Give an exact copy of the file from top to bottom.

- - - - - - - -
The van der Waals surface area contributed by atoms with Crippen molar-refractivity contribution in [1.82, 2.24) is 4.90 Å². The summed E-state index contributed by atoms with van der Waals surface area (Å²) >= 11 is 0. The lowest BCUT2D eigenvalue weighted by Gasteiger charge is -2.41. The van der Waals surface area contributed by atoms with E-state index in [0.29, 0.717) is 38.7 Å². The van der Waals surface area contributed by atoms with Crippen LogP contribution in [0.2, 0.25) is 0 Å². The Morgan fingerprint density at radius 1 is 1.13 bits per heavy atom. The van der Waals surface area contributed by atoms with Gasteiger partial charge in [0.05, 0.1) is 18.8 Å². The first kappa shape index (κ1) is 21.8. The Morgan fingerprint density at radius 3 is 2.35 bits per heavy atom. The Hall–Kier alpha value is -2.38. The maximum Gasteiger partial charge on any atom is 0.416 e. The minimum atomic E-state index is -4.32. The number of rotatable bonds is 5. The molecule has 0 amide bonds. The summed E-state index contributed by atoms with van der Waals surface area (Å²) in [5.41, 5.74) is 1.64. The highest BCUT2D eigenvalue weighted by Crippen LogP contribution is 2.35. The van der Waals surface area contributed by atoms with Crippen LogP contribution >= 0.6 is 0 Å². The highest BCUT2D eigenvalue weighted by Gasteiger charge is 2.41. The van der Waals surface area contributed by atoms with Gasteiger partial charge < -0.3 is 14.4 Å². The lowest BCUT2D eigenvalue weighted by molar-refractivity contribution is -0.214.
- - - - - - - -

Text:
The van der Waals surface area contributed by atoms with Crippen molar-refractivity contribution in [1.82, 2.24) is 4.90 Å². The summed E-state index contributed by atoms with van der Waals surface area (Å²) >= 11 is 0. The lowest BCUT2D eigenvalue weighted by Gasteiger charge is -2.41. The van der Waals surface area contributed by atoms with E-state index in [0.29, 0.717) is 38.7 Å². The van der Waals surface area contributed by atoms with Crippen LogP contribution in [0.2, 0.25) is 0 Å². The Morgan fingerprint density at radius 1 is 1.13 bits per heavy atom. The van der Waals surface area contributed by atoms with Gasteiger partial charge in [0.05, 0.1) is 18.8 Å². The first kappa shape index (κ1) is 21.8. The Morgan fingerprint density at radius 3 is 2.35 bits per heavy atom. The Hall–Kier alpha value is -2.38. The maximum Gasteiger partial charge on any atom is 0.416 e. The minimum atomic E-state index is -4.32. The number of rotatable bonds is 5. The molecule has 0 amide bonds. The summed E-state index contributed by atoms with van der Waals surface area (Å²) in [5.41, 5.74) is 1.64. The highest BCUT2D eigenvalue weighted by Crippen LogP contribution is 2.35. The van der Waals surface area contributed by atoms with Crippen LogP contribution >= 0.6 is 0 Å². The highest BCUT2D eigenvalue weighted by Gasteiger charge is 2.41. The van der Waals surface area contributed by atoms with Gasteiger partial charge < -0.3 is 14.4 Å². The lowest BCUT2D eigenvalue weighted by molar-refractivity contribution is -0.214.